• If QTc interval duration is 480 - 500 milliseconds, the benefits and risks of continued treatment should be carefully considered, alongside options for dose reduction or gradual withdrawal.

 Common drugs which prolong QT interval

  • Antibiotics, eg clarithromycin, metronidazole (with alcohol)
  • Antifungals, eg fluconazole, ketoconazole
  • Antipsychotics, eg risperidone, clozapine
  • Antiarrhythmics, eg amiodarone, disopyramide
  • Antidepressants, eg amitriptyline, lofepramine
  • Methadone

For a full list of drugs involved click here.

ADTC decisions

Click here.


Paracetamol in enteral tubes

Although our last edition  highlighted a case where this was not true, paracetamol soluble tablets are generally the formulation of choice for enteral tubes. The liquid may need dilution to aid administration. It also contains sorbitol, and is hyperosmolar to the GI tract so may cause diarrhoea. However, soluble tablets have high sodium content and may not be suitable for all patients. The choice involves weighing up the above factors and deciding what is most appropriate for the individual patient concerned.


Anticoagulants in atrial fibrillation

The ADTC has approved the Heart Managed Clinical Network’s flowchart for use of anticoagulants in atrial fibrillation (AF). This is intended to clarify the place in therapy of newer drugs such as rivaroxaban and dabigatran. Warfarin remains the drug of choice, however there may be specific clinical scenarios where the other products are more suited.  

 Anticoagulants in AF


Preference for new anticoagulants over warfarin in atrial fibrillation for practical rather than clinical reasons is non-Formulary.

Case Study: patchy understanding?

In recent years there have been a number of new transdermal products licensed for treatment of pain. The main ones are fentanyl and buprenorphine. There are also lidocaine patches and capsaicin patches (Total Formulary; restrictions apply). Another confusing factor around the opioid patches is the varying dosage regimen and that they are different schedules of Controlled Drug.

Fentanyl patch (Total Formulary, restrictions apply):

  • Several brands available. Although concern has been raised about equivalence, there is no evidence that switching between brands causes clinical issues.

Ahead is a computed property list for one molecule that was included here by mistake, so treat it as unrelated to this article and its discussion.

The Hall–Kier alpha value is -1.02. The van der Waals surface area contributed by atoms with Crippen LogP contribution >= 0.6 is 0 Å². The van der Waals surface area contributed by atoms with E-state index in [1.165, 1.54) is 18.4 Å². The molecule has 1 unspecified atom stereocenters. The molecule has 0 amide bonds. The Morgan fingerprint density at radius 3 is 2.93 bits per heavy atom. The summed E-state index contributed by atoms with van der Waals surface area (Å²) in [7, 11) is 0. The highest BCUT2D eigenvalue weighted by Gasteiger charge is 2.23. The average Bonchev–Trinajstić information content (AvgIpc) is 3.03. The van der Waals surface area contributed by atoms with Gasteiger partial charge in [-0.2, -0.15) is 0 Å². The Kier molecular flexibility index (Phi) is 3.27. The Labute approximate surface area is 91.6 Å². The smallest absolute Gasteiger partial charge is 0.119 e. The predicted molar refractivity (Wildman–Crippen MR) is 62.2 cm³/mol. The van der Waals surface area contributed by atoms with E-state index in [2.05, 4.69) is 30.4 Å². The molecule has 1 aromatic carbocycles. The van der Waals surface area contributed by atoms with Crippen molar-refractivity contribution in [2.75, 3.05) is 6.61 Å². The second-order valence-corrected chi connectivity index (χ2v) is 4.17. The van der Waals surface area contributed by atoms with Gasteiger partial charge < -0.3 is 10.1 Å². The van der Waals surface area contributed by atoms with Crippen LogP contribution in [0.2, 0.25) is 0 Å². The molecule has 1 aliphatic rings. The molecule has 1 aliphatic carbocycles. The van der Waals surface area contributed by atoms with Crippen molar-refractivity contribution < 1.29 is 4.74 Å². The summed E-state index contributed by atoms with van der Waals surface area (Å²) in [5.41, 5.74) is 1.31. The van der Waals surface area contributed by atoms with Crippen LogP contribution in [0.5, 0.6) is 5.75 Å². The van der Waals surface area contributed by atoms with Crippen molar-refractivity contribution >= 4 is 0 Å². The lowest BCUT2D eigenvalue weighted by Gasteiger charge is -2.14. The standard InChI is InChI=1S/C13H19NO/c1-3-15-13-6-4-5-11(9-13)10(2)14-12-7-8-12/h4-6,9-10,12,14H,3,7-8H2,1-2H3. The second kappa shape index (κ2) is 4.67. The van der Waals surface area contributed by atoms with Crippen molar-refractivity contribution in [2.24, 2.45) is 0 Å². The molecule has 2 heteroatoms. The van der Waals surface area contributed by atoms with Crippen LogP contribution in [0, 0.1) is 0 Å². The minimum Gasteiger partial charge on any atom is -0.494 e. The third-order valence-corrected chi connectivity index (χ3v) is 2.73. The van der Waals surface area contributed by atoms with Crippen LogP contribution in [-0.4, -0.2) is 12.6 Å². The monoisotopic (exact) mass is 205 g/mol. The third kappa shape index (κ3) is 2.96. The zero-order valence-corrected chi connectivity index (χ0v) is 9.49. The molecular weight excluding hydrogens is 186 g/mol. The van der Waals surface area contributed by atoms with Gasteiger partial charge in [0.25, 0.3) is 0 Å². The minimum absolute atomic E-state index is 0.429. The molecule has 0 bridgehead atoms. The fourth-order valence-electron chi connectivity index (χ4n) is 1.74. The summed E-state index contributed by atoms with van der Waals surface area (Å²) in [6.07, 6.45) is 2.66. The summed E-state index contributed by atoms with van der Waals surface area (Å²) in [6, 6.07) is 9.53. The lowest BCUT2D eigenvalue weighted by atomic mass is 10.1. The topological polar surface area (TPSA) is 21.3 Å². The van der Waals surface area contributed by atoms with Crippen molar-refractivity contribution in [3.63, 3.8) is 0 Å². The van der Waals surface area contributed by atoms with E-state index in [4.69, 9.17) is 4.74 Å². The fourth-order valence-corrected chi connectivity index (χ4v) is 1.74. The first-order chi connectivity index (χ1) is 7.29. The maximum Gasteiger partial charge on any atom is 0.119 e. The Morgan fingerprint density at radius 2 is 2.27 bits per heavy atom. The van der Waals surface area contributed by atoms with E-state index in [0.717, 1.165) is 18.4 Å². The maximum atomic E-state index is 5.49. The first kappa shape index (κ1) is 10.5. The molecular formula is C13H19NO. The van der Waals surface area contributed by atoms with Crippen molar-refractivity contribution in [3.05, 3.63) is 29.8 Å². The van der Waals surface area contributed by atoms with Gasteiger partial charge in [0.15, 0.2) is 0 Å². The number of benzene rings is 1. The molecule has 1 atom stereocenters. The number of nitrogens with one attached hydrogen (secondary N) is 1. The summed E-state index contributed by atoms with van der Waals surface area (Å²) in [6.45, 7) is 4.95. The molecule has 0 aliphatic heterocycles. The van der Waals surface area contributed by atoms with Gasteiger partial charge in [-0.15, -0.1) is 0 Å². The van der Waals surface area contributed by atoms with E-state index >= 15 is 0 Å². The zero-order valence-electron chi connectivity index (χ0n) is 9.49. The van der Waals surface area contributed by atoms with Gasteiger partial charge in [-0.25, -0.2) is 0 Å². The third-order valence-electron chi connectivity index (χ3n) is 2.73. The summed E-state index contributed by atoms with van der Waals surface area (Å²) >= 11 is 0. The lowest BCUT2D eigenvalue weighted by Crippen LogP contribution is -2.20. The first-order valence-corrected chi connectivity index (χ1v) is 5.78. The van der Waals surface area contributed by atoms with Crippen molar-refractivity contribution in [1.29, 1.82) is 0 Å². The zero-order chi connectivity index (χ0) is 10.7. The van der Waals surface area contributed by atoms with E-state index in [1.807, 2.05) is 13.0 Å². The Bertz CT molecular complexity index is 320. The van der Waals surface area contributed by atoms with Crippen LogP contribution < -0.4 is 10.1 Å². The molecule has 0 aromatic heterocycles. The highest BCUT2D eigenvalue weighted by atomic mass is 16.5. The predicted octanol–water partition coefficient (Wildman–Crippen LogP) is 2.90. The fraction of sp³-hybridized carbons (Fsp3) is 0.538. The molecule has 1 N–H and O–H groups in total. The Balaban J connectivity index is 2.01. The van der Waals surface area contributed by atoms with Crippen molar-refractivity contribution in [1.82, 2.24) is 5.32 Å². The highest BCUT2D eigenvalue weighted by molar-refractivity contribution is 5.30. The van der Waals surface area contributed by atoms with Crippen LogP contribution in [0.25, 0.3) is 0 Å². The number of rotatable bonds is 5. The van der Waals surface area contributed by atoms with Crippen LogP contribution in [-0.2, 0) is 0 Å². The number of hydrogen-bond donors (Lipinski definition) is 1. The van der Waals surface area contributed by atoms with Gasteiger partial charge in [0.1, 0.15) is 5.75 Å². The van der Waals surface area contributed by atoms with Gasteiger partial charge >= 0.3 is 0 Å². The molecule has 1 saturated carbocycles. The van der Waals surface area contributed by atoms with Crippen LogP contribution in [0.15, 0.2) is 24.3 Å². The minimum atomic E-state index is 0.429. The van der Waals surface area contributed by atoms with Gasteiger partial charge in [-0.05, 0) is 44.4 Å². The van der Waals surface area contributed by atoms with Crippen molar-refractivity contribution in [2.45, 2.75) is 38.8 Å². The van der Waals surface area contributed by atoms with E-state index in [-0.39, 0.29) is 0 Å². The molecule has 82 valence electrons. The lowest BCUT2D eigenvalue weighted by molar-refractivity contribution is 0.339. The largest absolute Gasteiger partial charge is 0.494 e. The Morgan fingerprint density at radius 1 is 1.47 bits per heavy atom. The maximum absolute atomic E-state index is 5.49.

• Patch to be changed every 72 hours.
  • Schedule 2 CD, safe custody, prescription writing and record keeping requirements.

Buprenorphine patch (non-Formulary):

  • Two brands available; not interchangeable.
  • BuTrans® patches (changed every 7 days): 5, 10 and 20 microgram / hour strengths.
  • Transtec® patches (changed every 4 days): 35, 52.5 and 70 microgram / hour strengths.
  • Schedule 3 CD, safe custody and prescription writing requirements only.


A 93 year old lady was recently admitted to a hospice for symptom management. She was receiving a variety of analgesics. Buprenorphine patches were prescribed as buprenorphine patches 52.5mcg, supply 4 patches, apply weekly. This had been dispensed by the same community pharmacist over the past year. The patient had a compliance aid, but none of the analgesics were included, it only contained omeprazole plus antihypertensives.


The patient’s pain was poorly controlled and affecting her ability to eat, sleep and read. The hospice identified that the patch should have been changed twice per week. This may have contributed to her poor pain relief. Other factors may have included a lack of understanding about her medicines. It appeared she had been given little advice about the different analgesics such as how to use them and the benefits of regular vs as required dosing. Her analgesic needs were carefully reviewed and titrated.




What might have prevented this incident?

  • GP practice: there is a warning which appears for prescribers on the EMIS computer system highlighting whether 4 or 7 day patches although this information is not transferred onto the printed form. Is there a tendency to skip over warnings? This can happen if they warnings are considered to be trivial or too frequent. It is unclear whether effectiveness and ongoing requirement for analgesia was regularly and systematically reviewed by the GP.
  • Pharmacy: The label was clearly printed as “buprenorphine 52.5mcg/hr (4 day) patch”. The product box states “for twice weekly use”. Yet nobody questioned the directions of apply weekly. The pharmacist was unfamiliar with the product. The dispensed item matched what was prescribed, but time should have been taken with an unfamiliar product to ensure that the product and dose were appropriate

Full details of the incident were discussed with the patient and her next of kin. They were understanding and expressed support for and confidence in both the GP and the pharmacist. It is hard to determine how much this had contributed to poor pain control.

Other incidents have happened in acute care where the strength of patch ordered has been unclear leading to the wrong product being chosen.


Webwatch: Drug Safety Update

The Drug Safety Update bulletin is an extremely useful monthly publication from the Medicines and Healthcare products Regulatory Agency (MHRA). The bulletins provide information and advice on the safe use of medicines and provide updates on other issues relating to safety of medicines.

The site has been designed to allow quick access to relevant information. You can browse previous editions or search by drug name or therapeutic area. Register for notification of new editions by signing up on the website.

Recent topics include:

  • Aliskiren: CV and renal adverse effects
  • Dabigatran: risk of serious haemorrhage


Webwatch: Management of CDs in Primary Care

The Accountable Officer’s Network (Scotland) has published “A Guide to Good Practice in the Safe Management of Controlled Drugs in Primary Care”. It identifies both legal requirements and good practice and will be a useful resource for those working at the interface between primary and secondary or tertiary care.